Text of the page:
Marketing needs to be seen as an investment rather than a cost. Not just an investment of money but the businessowner’s time and passion and perhaps the realisation that not many can do it themselves.
Reinvention has that wow factor
Case study Chesterford Wealth Management Group
When Chesterford Wealth Management Group was ready to redefine its service proposition and set itself apart from the crowd, it turned to design and marketing specialist Inspire:
Chesterford managing director Patrick Gray wanted to achieve a number of things. First and foremost, he wanted to attract attention from a wider employer audience and to get them to think of him as a different kind of “can-do” employee benefits consultancy, one that was focused on treating people as individuals rather than a collection of employees. He also wanted to alert his clients and potential clients to the fast-approaching legislative pension milestones.
The first step was for Inspire to design a selection of concepts to demonstrate the different routes that Chesterford could take. These ranged from a simple evolution of the current logo to more radical ideas. Chesterford decided that a complete reinvention was needed. The name of the business was simplified and bright, go-getting colours were introduced.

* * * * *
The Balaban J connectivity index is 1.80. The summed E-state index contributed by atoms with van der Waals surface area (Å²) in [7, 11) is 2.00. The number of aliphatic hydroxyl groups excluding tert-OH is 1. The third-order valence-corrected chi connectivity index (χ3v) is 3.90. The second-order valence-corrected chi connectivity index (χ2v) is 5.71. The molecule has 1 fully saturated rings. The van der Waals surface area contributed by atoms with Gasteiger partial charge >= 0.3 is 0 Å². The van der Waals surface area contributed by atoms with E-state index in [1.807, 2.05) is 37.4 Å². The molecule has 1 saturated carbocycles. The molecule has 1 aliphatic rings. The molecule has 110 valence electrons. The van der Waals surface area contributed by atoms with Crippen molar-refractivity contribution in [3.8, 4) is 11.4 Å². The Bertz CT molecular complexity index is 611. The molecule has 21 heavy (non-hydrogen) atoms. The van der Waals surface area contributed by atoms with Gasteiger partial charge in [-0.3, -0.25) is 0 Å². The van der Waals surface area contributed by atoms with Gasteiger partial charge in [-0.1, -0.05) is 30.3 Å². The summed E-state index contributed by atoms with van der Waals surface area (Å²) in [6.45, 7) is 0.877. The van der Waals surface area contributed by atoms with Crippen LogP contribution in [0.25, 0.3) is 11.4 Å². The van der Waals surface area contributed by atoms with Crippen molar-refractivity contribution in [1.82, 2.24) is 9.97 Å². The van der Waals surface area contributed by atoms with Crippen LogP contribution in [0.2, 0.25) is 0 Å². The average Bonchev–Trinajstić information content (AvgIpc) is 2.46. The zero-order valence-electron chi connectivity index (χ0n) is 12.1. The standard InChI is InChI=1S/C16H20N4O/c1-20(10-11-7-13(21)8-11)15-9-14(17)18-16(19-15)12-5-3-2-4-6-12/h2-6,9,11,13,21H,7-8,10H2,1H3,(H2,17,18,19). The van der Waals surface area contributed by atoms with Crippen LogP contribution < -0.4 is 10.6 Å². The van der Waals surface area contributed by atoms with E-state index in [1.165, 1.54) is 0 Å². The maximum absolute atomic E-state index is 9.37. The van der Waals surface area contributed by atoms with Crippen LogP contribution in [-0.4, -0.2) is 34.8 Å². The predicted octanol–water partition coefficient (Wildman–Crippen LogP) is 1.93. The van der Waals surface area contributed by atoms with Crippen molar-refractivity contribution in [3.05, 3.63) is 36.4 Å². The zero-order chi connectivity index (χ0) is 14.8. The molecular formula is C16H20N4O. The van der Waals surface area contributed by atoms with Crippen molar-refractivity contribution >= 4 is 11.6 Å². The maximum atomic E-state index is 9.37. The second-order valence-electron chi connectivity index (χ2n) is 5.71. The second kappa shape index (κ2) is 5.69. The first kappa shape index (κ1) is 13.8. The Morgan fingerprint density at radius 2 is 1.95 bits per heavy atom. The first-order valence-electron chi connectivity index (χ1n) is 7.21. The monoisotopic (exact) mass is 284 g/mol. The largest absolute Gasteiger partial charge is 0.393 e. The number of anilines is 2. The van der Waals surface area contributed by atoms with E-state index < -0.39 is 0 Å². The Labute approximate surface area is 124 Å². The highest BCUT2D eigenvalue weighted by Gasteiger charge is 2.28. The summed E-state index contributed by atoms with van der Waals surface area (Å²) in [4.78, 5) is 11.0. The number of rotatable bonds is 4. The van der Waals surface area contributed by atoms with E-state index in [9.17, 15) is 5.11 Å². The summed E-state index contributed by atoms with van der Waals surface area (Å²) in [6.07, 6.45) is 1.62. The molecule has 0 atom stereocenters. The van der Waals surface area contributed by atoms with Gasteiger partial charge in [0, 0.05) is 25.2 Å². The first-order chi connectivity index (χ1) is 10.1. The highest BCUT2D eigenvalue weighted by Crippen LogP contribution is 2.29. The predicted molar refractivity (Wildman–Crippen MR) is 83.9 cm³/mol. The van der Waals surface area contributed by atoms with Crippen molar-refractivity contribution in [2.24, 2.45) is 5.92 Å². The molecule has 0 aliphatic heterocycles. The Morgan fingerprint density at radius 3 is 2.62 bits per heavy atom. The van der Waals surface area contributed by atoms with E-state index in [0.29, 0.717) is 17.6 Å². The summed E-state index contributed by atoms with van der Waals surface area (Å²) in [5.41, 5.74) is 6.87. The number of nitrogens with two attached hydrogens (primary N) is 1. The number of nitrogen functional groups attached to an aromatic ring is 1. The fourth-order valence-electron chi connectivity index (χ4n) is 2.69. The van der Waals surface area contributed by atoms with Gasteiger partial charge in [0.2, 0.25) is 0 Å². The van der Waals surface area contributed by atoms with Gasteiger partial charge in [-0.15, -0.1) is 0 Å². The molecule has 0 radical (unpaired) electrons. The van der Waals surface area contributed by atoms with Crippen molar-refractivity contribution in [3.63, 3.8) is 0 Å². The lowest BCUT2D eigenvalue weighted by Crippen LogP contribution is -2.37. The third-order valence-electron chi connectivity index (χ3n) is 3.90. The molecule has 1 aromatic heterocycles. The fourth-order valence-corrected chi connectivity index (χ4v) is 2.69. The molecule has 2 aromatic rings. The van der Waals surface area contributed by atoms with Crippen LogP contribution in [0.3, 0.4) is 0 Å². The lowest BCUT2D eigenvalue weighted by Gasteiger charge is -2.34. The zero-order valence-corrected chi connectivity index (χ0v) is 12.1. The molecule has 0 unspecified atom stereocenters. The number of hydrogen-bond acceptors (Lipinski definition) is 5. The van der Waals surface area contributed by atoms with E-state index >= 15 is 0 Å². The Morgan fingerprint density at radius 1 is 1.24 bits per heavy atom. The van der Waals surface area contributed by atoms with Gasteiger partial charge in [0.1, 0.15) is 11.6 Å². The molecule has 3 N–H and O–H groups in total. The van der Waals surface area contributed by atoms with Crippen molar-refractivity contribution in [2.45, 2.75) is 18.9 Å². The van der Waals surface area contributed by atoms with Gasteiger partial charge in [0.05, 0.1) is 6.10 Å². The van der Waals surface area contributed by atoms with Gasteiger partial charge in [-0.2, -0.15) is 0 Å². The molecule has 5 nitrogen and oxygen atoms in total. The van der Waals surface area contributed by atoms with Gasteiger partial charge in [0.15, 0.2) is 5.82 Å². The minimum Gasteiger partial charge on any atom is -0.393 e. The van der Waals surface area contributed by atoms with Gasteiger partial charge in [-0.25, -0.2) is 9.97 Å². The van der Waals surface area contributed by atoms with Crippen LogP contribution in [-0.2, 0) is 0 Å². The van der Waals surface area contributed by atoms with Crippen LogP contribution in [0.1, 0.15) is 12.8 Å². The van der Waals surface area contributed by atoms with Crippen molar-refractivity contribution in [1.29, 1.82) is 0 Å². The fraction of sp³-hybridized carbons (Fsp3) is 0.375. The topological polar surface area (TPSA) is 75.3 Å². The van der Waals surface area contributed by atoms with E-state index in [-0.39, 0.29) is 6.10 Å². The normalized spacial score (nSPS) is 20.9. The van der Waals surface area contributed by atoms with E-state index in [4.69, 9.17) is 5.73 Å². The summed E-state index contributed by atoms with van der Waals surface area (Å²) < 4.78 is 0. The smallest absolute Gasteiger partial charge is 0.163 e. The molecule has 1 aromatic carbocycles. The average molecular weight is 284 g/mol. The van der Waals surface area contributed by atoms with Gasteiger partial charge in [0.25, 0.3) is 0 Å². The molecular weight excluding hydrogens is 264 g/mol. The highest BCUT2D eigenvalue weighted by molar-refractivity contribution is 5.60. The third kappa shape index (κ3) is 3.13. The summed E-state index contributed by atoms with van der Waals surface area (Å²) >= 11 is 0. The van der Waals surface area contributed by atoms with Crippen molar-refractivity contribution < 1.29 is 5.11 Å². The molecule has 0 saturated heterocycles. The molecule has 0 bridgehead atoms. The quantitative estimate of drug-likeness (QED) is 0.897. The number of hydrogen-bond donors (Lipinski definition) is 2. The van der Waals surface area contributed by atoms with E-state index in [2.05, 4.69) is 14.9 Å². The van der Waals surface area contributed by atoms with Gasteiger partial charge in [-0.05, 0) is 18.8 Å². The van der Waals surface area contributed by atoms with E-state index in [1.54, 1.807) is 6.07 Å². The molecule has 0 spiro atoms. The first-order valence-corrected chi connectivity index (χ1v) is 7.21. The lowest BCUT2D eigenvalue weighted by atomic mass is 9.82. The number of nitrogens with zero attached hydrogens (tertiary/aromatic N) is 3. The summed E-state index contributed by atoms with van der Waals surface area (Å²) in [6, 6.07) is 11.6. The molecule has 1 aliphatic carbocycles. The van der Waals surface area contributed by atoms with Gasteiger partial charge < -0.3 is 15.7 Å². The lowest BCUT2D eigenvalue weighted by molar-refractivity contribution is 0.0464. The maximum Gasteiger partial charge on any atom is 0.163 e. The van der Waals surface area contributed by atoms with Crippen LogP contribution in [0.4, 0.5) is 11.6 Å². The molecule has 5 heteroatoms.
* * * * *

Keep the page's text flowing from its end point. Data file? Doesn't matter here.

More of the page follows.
The next step was to come up with a way of talking about individuals and the importance of certain numbers. For this, it was important to use real people and real case studies. This then lead to a very direct, straight-talking tone of voice: “Choice for your employees … no hassle … That’s it. No extraordinary claims. We can’t promise we’ll be the cheapest but we’ll make sure you get value for money.” Now it was time to flow the new identity through the various communication media.
Chesterford’s new website, Behind The Numbers, uses great photography and some key figures to lead the viewer into the site. It also looks at some case studies where Cheserford’s creativity has worked.
It is early days yet but everyone associated with this reinvention of Chesterford feels that wow factor. Not only has its new vibrant identity delivered some key sales support tools, it has encouraged an enthusiasm that really makes people want to get out there and spread the word. It has also received very positive feedback from current clients and associates.
Inspire: is a full service design and marketing consultancy that works closely with FP Advance and its clients. Email www.inspiredc. co.uk or carrie@inspiredc. co.uk. I can be contacted on 07905 702024
Carrie Bendall, marketing strategist, inspire